Prescott has done a tremendous job in his first three games, but it was clear from the start that the rookie and his No. 1 wideout still had some kinks to work out in their connection. In Week 1, Bryant caught just one pass on five targets as the Cowboys deployed a mind-boggling offensive gameplan that saw their versatile top flight receiver run mostly fly and go routes. Bryant had much more success in the team’s Week 2 win over Washington. Prescott targeted him 12 times and he hauled in passes for 102 yards. But there was still something missing as the two couldn’t connect in the end zone on a couple attempts at the patented fade pattern that Bryant and Romo have become so excellent at executing.

Then came Sunday night. Prescott wasn’t to blame for Bryant’s injury as the receiver came back for the rookie’s pass and then suffered the injury trying to fight for a first down after the catch as Chicago’s Christian Jones hauled him down awkwardly. Bryant was originally listed as questionable to return but was back on the field before the end of the quarter and played the rest of the game.

It wasn’t until afterward that the Cowboys training staff got a real look at the injury and not until Wednesday, when the star wideout finally agreed to get into a MRI tube, that the injury was officially diagnosed. It’s being described as a hairline fracture of the lateral tibial plateau, an uncommon football injury, but not one doctors would advise a player to play through because of the risk of further injury. For example, if the now less stable knee were to become displaced, it would require surgery that would put Bryant out for the season.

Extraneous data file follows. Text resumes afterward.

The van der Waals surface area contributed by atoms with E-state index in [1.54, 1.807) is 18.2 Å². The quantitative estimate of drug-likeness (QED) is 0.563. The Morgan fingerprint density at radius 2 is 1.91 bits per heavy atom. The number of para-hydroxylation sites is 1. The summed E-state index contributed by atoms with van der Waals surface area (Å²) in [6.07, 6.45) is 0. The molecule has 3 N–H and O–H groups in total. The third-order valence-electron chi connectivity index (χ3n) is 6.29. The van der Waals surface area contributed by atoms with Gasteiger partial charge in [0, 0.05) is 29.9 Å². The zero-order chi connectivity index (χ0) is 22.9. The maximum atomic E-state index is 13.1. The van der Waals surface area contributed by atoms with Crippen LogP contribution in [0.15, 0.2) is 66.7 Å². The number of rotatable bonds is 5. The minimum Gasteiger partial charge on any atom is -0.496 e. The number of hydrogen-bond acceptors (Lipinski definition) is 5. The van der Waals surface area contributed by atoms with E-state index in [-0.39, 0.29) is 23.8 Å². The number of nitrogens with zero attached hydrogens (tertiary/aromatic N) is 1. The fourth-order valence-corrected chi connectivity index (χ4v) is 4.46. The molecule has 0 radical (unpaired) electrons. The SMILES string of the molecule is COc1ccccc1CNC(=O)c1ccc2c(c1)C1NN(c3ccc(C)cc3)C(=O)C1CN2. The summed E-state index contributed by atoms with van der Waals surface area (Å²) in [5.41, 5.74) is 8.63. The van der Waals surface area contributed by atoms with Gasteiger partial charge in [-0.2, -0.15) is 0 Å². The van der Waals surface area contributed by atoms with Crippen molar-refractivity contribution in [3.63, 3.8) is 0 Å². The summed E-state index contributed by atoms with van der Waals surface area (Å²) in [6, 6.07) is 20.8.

Instead, the Cowboys are said to be looking at about 3-6 weeks without Bryant this time around. It’s still a significant setback for Bryant himself, who dealt with injuries early in his career but had played every game over three seasons from 2012-2014 and established himself as one of the league’s best wide receivers. Dallas paid him handsomely to continue that production, but the soon to be 28-year-old has not been able to live up to that contract due to injuries and now is facing an injury-prone label in the prime of his career after back-t0-back seasons have been marred by significant lower-body injuries.

It’s a setback for the Cowboys, too, especially Prescott, because although the two hadn’t yet established the rapport to get Bryant the targets and receptions he should get for a player of his talent level in the Dallas offense, his mere presence on the field gave opposing defenses a significant talent to account for.

Now the Cowboys are down to the quartet of Brice Butler, Terrance Williams, Cole Beasley and Lucky Whitehead at wideout. Beasley and tight end Jason Witten have been Prescott’s most reliable targets over the first three weeks of the rookie’s career, but the absence of Bryant will allow defenses to focus on taking those security blankets away from Prescott, which could make his job significantly more difficult and present the first real adversity of his young career. How the Cowboys prepare Prescott for the adjustments he’ll have to make without Bryant occupying a significant amount of the defense’s attention in the coming weeks will go a long way toward determining the team’s level of success with Bryant out.

The Cowboys might not thrive in life without Bryant, but they can survive. However, to do that, even more pressure will be put on Prescott to perform and that’s a tough ask of a rookie fourth round pick.

About Devon Jeffreys

Devon Jeffreys